Dr. Toon: The Evolution of Animated Comedy
If we examine animated shorts of the 1930s and 40s in order to discover what made them funny, we would find that conflict in the form of chases augmented by frequent gags drove the humor in these cartoons. When we examine some of the most popular and enduring shows extant today, we would come to entirely different conclusions.
This month's column concerns the evolution of comedy in animated series over the course of several decades. We shall discover that there have been distinct changes tied to specific animators, writers, and directors. We will further see a clear demarcation of periods in which animated comedy evolved. Finally, we will examine the reasons for these changes. Of course, not all animation is concerned with comedy; this was true even in the days of the theatrical short. There are marvelous animated projects that contain nary a snicker, but for the purposes of this column, we will consider the ones that do.
In the early days of animation, the emphasis fell upon broad, physical comedy. There was a good reason for this; cartoons were silent until the late 1920s, and the slapstick gag reigned supreme. Such gags were encased within a larger structure that involved a chase following an initial conflict. It was quickly discovered that audiences loved underdogs, and a surefire formula pitted the Big Guy (or animal) against the Little Guy. There could be variations, such as the hero against, say, a fire or other force of nature, but for the most part it was a clobber-vs.-don't get clobbered world. Slapstick humor, ethnic humor, and physical gags were prevalent. These were lower forms of comedy that perhaps befitted an art in its childhood.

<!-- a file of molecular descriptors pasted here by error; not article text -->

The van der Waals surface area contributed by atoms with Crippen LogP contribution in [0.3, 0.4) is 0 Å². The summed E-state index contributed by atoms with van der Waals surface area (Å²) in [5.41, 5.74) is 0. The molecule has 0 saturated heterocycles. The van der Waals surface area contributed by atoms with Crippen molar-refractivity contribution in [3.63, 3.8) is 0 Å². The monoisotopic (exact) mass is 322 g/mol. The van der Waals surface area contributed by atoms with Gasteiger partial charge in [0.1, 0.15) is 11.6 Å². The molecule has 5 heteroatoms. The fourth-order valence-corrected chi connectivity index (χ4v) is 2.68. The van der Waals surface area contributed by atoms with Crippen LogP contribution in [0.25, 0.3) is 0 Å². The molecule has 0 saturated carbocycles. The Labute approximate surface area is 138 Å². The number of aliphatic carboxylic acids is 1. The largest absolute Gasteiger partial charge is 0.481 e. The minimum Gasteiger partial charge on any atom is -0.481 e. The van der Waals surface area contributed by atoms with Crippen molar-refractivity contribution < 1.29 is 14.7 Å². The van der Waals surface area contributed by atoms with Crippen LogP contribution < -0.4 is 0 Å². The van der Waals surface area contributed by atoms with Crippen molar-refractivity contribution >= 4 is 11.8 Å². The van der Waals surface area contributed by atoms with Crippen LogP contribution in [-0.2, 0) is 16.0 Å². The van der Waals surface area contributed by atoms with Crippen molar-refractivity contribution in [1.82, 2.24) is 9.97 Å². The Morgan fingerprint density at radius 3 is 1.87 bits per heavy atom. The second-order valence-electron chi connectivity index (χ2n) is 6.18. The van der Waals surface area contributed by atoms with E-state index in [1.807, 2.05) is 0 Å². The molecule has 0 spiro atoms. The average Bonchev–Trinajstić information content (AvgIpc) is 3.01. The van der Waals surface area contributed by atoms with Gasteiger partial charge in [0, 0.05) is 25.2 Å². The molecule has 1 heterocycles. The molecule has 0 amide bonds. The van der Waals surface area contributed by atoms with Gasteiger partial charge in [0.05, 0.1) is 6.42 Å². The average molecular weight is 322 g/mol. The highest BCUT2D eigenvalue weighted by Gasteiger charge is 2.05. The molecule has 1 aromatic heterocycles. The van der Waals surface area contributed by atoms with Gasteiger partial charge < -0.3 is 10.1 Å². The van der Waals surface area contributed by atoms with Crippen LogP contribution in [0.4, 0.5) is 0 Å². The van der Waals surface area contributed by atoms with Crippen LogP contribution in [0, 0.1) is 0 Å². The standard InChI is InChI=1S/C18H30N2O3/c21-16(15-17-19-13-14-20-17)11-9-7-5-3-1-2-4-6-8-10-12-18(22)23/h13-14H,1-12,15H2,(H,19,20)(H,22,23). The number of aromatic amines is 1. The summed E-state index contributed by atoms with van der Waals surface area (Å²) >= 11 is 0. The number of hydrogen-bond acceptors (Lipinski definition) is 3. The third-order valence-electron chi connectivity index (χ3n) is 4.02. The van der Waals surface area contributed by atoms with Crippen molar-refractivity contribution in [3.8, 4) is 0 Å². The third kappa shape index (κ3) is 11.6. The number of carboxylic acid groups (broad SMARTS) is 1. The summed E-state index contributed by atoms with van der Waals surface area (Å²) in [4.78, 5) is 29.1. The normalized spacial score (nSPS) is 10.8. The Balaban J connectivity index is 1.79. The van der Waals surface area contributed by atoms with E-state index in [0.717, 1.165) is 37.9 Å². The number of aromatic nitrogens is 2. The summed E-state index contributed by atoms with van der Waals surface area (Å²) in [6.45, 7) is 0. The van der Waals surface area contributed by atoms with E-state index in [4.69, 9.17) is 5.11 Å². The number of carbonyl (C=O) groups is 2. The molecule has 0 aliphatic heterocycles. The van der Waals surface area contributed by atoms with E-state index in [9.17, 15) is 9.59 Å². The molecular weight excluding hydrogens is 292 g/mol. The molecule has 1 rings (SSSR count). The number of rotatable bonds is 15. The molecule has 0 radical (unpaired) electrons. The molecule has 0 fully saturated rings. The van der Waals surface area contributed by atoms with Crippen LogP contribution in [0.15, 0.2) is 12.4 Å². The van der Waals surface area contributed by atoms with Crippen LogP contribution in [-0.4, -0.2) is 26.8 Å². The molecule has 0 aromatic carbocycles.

Because this formula could get boring very fast, bizarre gags, such as those used by Dave Fleischer and animators at the Fleischer studio found their way into cartoons. Anthropomorphism was prevalent, and cars, planes, flowers, and even milk bottles could come to life. Surrealism was often used to hilarious effect. It was at the Disney studio, however, that the first step towards another form of animated comedy began to evolve. When characters began to develop unique, individual personalities, the options for comedy increased. Still, the full ramifications of this development would not be seen for several decades.
Even after the advent of sound, the chase remained the ne plus ultra of comedy. This situation began to alter during the rise in popularity of the Warner Bros. cartoons in the 1930s. The chases were certainly there, especially in the structure of "Hunter vs. Animal", but directors such as Bob Clampett and Tex Avery began bending the rules of reality, while Friz Freleng began to structure comedy to music. The innovations of Clampett and Avery represented a step in a different direction for the simple reason that they did not construct flowers that could come to life and sing: they created worlds in which such things could be perfectly acceptable.